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Free Study Guide for The Mayor of Casterbridge by Thomas Hardy-MonkeyNotes
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PLOT ANALYSIS AND SUMMARIES

CHAPTER 5

Summary

Susan and Elizabeth-Jane reach the King's Arms, where a public dinner is being hosted by the Mayor of Casterbridge, who happens to be Henchard. Susan notices that the two wineglasses next to him are empty. The third tumbler is half-filled with water, which he sips occasionally.

Henchard, besides being the Mayor, is also the most powerful man in town, with business dealings in all types of agricultural produce. The chapter, however, raises a question about Henchard's ethics. A note of dissension is struck in the midst of the dinner celebration when one of the minor tradesmen questions him about the bad wheat he has been supplied. Henchard's reply is that he was unaware of the problem, and if he could change it, he would. He then makes a concession, saying that since his business has become so large, he intends to hire a manager in the corn department. He has, in fact, already advertised for one.

Notes

The plot moves foreword in this chapter when Henchard's successes are revealed. The man, who in the beginning of the story was an itinerant hay trusser, has now risen to become the Mayor of Casterbridge, the most influential man in the town, and the leading corn merchant in the area. He has risen to such heights through sheer grit, courage, and determination. The fact that he has not touched any alcohol for over eighteen years is testimony to his will power. Susan is overwhelmed by the changes in him and finds it distressing to meet him face-to-face.


Hardy draws attention to Henchard's temperament, which seems essentially the same as when he was twenty-one. Rather than admit that the wheat he sold is bad, he says he cannot do a thing about it at this point, but will try to rectify the situation in the future by hiring someone who knows about wheat production. He also reveals he still has no patience for weakness.

To Elizabeth-Jane, who is struck by his formidable presence, Henchard appears to be a generous person. She is delighted that she has a relation who is such a powerful figure and wants to approach him immediately. She, however, is held back by the cautious Susan, who has seen enough of his commanding presence for one day.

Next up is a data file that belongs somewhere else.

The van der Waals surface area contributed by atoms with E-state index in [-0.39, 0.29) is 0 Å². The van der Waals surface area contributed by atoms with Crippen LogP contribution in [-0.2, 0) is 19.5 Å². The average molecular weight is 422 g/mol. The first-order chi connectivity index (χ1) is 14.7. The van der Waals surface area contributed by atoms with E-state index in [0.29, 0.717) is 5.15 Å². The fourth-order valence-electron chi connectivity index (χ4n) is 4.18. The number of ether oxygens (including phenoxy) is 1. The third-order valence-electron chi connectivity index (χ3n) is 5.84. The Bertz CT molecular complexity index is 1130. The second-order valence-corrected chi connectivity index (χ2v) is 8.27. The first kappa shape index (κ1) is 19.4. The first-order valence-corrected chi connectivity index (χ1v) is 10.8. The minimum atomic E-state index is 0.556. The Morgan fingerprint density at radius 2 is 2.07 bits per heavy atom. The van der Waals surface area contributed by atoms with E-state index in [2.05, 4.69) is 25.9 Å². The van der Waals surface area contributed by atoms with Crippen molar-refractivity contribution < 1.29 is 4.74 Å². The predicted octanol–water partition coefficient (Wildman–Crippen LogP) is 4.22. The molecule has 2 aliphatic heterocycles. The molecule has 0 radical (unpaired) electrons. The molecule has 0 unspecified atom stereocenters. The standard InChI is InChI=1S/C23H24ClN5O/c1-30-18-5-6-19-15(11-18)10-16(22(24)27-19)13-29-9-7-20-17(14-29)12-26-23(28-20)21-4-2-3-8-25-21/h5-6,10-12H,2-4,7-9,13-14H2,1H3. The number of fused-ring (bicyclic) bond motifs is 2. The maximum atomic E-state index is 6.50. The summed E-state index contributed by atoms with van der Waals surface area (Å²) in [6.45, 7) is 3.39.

Another significant aspect of this chapter is the comments of Longways and Coney, who are part of the motley group of Hardy's rustics who give information and opinions about Henchard. Though they stand in awe of him, they feel let down by his supplying bad corn. When the Mayor is questioned about it, it causes a tension in the festive Mood of the dinner celebration.

Two elements of suspense are introduced within the chapter. The reader is made to wonder how Henchard will react to the presence of Susan and to question what kind of manager will he employ to improve his business.

To avoid confusion, it is important to note that England uses the term 'corn' to denote both wheat and maize.

CHAPTER 6

Summary

A stranger, a good-looking Scotsman, joins the crowd outside the Kings Arms. When he learns about Henchard's seeking a corn manager, he sends a note to introduce himself. Henchard accepts the note and reads it with interest.

When Elizabeth-Jane sees the Scotsman, she is attracted by him and his northern ways. She hears that the Scotsman is spending the night at an inn called The Three Mariner's and insists that she and her mother spend the night there too. Some time later, Henchard also follows the Scotsman to the same inn.

Notes

In this chapter, Fate comes into play as a new character, the Scotsman, is introduced. Several incidents reveal how coincidence, or Fate, works into the fabric of the plot. First, the reader is told that the Scotsman might not have stopped by the banquet "had his advent not coincided with the discussion of corn and bread," implying that he has a personal interest in such matters. Secondly, Elizabeth-Jane coincidentally notices the Scotsman and the note he sends to Henchard. Thirdly, Henchard, in a rush to meet with the Scotsman, just misses his wife and daughter. If Henchard had met Susan five minutes earlier, he might never have gone to the Three Mariner's and the whole story would have a very different outcome. As the plot unfolds, all the main characters -- Henchard, the Scotsman, Susan, and Elizabeth-Jane -- converge at the Three Mariner's. This is one of many coincidences the reader will encounter in the story.

It is important to note that Elizabeth-Jane is more assertive and self-assured than her mother. When she sees the Scotsman and hears where he is staying, she insists upon staying at the same inn. Her mother, who has become even more irresolute and despairing at the sight of her former husband, agrees with her daughter's plan.

Hardy's descriptive power is again seen in his detailed rendering of the Three Mariner's Inn and its quaint occupants: Billy Wills, the glazier; Smart, the Shoemaker; and Buzzford, the general dealer. There is a shabby gentility about this place where 'common' folk stay. In order to fit in better at the Three Mariner's, Henchard attempts to make himself appear less formally dressed than he is.

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